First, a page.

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March 20, 2024

The power of neighbors: Neighboring synapses shape learning and memory

Together with an Austrian researcher, Dr. Everton Agnes at the Biozentrum, University of Basel, has developed a new model that provides a holistic view on how our brain manages to learn quickly and forms stable, long-lasting memories. Their study sheds light on the crucial role of interactions among neighboring contact sites of nerve cells for brain plasticity – the brain’s ability to adapt to new experiences.

A math model reveals how interactions between neighboring synapses shape learning and memory

A mathematical model reveals how interactions between neighboring contact sites of nerve cells influence learning.

In 1949, the Canadian psychologist Donald O. Hebb described that connections between neurons become stronger when the neurons are active at the same time, and that strengthened connections facilitate signal transmission. The ability of our brain to modify the connections between neurons is fundamental for learning and memory.

“It has long been assumed that these adaptations occur mostly on a one-on-one basis at specific synapses, the contact sites between two neurons”, explains Dr. Everton Agnes from the Biozentrum, University of Basel. “Interestingly, synapses that undergo changes also affect multiple neighboring synapses.” As these complex synaptic interactions are difficult to investigate experimentally, Agnes and his colleague Prof. Tim Vogels from the Institute of Science and Technology Austria have built a theoretical model to disentangle this phenomenon, also known as co-dependency. Their work has recently been published in “Nature Neuroscience”.

Synaptic plasticity: The brain’s method for learning

We all know it from our school time: When repeatedly learning new vocabulary, you can recall them better. This is because the neurons involved in processing this information form stronger connections with each other over time. These changes of synaptic connections – either strengthening or weakening – is known as synaptic plasticity. In this way, the brain continually updates its neuronal network to store new or remove irrelevant information – the basis for learning and memory.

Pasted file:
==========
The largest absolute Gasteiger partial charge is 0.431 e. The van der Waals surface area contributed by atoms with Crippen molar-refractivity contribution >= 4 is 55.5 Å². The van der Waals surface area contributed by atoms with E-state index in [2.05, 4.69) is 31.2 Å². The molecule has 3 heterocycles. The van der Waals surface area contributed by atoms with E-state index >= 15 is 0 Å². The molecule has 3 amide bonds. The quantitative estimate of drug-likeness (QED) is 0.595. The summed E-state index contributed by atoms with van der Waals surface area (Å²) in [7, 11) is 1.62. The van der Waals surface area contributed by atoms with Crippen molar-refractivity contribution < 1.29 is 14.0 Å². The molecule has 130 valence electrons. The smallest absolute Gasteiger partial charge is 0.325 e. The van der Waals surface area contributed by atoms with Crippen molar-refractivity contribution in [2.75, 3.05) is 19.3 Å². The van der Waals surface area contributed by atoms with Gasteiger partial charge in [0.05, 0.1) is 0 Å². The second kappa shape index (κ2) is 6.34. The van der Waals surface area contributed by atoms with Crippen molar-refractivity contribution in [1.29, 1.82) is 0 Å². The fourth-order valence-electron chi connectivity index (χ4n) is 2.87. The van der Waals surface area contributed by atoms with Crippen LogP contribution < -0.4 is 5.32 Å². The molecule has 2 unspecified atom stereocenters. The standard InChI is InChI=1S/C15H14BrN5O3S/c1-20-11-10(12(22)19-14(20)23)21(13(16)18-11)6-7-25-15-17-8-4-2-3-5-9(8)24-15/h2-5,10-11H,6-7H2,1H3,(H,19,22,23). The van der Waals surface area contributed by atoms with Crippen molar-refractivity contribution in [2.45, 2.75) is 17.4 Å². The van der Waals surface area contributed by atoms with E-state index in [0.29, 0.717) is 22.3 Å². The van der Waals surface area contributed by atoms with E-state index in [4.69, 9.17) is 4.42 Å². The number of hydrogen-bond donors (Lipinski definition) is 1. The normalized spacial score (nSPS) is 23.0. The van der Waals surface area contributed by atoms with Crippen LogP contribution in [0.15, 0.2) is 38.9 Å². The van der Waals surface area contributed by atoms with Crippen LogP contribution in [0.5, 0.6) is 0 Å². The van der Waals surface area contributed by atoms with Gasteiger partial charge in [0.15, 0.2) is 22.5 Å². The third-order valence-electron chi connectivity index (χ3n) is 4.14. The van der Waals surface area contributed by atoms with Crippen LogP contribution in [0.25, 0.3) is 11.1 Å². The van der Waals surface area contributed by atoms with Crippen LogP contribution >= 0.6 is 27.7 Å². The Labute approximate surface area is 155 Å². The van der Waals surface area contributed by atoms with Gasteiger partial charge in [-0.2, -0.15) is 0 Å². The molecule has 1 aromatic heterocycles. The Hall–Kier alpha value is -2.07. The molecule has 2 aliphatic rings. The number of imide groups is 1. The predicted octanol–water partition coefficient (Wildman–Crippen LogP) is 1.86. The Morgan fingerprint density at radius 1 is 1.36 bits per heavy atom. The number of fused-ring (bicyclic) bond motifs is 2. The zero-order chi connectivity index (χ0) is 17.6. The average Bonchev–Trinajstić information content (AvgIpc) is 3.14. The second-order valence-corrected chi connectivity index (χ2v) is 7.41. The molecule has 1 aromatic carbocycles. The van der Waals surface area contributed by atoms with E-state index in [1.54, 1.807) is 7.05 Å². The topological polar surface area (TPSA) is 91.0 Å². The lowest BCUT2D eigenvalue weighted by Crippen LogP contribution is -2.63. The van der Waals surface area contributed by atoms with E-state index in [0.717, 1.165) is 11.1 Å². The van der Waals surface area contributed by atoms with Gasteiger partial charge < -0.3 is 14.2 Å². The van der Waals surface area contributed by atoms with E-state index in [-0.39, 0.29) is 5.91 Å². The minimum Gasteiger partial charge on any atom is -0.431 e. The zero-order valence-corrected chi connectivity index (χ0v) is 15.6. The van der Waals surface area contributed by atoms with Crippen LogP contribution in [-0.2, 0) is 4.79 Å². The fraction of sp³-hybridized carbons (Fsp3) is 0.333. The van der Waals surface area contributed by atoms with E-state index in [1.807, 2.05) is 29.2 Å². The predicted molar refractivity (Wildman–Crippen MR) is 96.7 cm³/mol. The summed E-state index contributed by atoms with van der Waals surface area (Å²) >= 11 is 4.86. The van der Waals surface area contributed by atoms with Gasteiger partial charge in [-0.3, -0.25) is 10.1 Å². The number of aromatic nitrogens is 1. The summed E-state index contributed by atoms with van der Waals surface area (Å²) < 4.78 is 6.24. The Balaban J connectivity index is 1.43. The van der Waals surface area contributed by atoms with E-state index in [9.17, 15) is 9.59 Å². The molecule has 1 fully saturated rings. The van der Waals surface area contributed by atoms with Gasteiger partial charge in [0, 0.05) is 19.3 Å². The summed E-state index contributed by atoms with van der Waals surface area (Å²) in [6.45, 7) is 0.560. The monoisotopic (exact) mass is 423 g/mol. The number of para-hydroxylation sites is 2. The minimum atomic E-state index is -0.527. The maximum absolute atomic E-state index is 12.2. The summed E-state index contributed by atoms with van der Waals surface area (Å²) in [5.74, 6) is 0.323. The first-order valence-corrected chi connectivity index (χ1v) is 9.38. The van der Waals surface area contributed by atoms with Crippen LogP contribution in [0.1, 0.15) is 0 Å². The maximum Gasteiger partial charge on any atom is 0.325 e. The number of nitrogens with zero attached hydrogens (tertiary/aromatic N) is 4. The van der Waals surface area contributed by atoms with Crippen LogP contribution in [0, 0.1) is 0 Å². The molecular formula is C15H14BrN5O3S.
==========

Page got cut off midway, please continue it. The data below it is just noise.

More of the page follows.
The neurons are mostly connected by excitatory and inhibitory synapses. Whereas the excitatory synapses transmit a signal, the inhibitory reduce signal transmission. “The different types of synapses don’t just work independently, instead neighboring synapses affect each other, thus shaping the strength and stability of neuronal connections”, says Agnes. “With our model, we could reveal for example that interactions between neighboring excitatory synapses determine the strength of the connections, linked to how memories are encoded.” 

Complementary, inhibitory synapses account for the long-lasting stability of excitatory synaptic modifications, providing the necessary mechanism for one-shot learning, when memories are learned after a single exposure. 

Holistic view on neuronal network dynamics

The fine-tuned interplay between neighboring synapses is crucial for rapid learning as well as the formation of long-lasting memories. “By integrating a large set of rules concerning synaptic co-dependency into our network model, we provide a more holistic view on the mechanisms underlying brain plasticity”, emphasizes Agnes. The study highlights the importance of neighborly interactions and provides novel insights into the dynamics and optimization of neural networks in the brain at the microscale. 

Original article:
Everton J. Agnes and Tim P. Vogels. Co-dependent excitatory and inhibitory plasticity accounts for quick, stable and long-lasting memories in biological networks. Nature Neuroscience; published online March 20, 2024

Contact: Communications; Katrin Bühler